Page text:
In the traditional restaurant model, there are the options of dining in, takeout or food delivery; all facilitated with a great amount of face-to-face interaction. In this model, it was clearly understood that food safety was the responsibility of the restaurant and their food delivery team. Yet, there were still issues with food safety breaches causing foodborne illness, resulting in hospitalisation or death.
With the current novel coronavirus pandemic, the food service industry had to pivot and do a deep dive into e-commerce to ensure business continuity. In Jamaica, it meant more than just pizza could be ordered through a website and third-party food delivery app on any smart device. It is critical to note that before the pandemic, the topic of who is responsible for food safety in the e-commerce space had started; however, the rate of increase has placed it fully in the spotlight.
It is clear that food delivery during the pandemic filled a critical need. The food service industry thrived while giving comfort to immunocompromised people by meeting their needs and preventing them from being in high-contact areas. It is also clear that e-commerce in food ordering and delivery at this level is here to stay. Therefore, an assessment of the risks related to this option must be conducted by food business operators and third-party delivery services. The hazard analysis must look from end to end, resulting in preventative controls. What does this mean? Although the delivery driver did not personally prepare or pack the food, it does not negate the fact that food safety responsibility lies with them as well. While restaurants may not be able to control the delivery process, they must ensure that at the point of pick-up, everything is done to ensure food is kept safe.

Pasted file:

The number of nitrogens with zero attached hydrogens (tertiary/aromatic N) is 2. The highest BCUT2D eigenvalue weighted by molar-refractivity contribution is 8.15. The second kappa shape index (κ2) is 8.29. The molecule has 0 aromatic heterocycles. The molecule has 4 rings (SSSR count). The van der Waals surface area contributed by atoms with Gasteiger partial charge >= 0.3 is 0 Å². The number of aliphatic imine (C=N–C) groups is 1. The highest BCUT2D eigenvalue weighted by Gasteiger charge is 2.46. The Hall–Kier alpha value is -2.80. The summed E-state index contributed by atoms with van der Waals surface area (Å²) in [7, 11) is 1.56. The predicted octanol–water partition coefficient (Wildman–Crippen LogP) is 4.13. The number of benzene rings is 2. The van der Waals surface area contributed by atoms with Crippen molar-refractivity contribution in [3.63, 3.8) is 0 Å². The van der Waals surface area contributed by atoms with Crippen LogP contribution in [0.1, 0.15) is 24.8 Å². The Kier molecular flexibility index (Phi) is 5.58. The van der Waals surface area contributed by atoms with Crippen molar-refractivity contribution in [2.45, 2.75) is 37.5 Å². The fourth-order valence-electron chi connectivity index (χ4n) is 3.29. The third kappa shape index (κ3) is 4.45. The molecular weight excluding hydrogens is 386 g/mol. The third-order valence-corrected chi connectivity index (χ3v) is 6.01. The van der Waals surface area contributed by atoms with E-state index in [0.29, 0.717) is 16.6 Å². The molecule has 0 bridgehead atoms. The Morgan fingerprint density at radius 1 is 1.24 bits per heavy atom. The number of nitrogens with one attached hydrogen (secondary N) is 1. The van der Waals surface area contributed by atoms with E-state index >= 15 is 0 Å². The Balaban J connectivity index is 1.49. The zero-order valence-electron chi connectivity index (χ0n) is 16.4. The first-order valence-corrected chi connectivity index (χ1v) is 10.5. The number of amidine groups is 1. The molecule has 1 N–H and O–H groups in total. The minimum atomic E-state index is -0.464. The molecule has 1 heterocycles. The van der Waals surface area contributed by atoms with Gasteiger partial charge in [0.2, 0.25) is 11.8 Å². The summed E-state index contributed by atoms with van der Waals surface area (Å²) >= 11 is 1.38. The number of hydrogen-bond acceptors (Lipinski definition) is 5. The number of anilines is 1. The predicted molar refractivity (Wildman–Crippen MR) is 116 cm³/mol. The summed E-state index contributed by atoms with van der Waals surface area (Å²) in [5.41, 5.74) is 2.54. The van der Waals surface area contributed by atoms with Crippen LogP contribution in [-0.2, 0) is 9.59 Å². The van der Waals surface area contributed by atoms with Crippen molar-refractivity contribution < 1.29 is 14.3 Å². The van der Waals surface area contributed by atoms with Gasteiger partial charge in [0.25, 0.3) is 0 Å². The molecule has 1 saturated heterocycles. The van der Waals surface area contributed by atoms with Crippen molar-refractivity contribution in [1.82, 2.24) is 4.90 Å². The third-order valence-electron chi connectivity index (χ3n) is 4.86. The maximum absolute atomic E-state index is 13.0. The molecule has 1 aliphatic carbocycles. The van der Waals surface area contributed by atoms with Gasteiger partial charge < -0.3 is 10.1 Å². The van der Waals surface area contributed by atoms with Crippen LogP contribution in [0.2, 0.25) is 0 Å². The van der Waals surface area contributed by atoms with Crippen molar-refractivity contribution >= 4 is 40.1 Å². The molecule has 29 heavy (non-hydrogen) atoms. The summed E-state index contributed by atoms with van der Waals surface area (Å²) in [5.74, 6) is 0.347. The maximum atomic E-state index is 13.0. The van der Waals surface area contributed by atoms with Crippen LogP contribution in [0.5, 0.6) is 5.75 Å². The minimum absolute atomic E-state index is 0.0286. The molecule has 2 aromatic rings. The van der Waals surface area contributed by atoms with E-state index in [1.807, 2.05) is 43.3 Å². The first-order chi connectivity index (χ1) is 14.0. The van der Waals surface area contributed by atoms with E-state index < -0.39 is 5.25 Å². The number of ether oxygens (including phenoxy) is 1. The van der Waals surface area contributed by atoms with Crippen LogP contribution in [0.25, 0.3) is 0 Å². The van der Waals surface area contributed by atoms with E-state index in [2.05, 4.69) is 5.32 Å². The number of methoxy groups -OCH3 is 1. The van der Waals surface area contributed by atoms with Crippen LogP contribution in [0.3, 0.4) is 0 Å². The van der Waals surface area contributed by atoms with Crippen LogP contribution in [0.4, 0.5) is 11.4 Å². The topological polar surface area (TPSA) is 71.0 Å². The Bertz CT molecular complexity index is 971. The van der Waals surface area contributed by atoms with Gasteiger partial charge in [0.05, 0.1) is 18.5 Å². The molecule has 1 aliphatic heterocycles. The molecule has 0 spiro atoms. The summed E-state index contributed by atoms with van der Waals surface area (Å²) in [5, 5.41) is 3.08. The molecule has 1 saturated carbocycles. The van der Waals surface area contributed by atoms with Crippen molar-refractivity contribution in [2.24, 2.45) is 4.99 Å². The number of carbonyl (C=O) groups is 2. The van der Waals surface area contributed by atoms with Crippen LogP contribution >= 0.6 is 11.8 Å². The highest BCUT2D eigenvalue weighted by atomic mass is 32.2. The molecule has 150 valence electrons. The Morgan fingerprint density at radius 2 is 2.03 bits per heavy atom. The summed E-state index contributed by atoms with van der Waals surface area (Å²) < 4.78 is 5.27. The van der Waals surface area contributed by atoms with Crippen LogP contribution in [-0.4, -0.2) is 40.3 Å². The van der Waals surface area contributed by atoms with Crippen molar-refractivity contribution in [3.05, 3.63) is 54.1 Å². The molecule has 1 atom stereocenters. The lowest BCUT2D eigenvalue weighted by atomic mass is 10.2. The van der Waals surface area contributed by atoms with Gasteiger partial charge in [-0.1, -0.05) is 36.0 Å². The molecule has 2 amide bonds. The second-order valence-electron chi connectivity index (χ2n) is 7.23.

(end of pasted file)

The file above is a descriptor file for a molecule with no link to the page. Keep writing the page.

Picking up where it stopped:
One way to demonstrate this is food temperature monitoring and ensuring temperature requirements are communicated to delivery services. Time stamping of food packages is good; better yet is the use of time temperature indicators. Food safety commitment is also demonstrated by tamper-proofing food packaging. An easy option is a sticker that is placed over the package; once it’s unsealed it leaves behind evidence of being opened. There are viral videos of delivery drivers eating from customer food before delivering. How do you know this has not happened to your order? One of the simplest ways is to check the “tamper evident seal”.
It is essential that food delivery drivers are trained on how to keep food safe, kept at the right temperature during delivery, protected and traceable. These people must be equipped with personal protective equipment and fully understand sanitisation.
A critical part of the continued success of e-commerce in the food industry is communication and customer awareness. Consumers need to know how to recognise safe products upon receipt of order. One of the easiest ways to keep customers informed about food safety is adding the information to the website or app of a third-party delivery service, restaurant or grocery store.
When your food is delivered, how do you know it is safe?
Food Safety and Management System Practitioner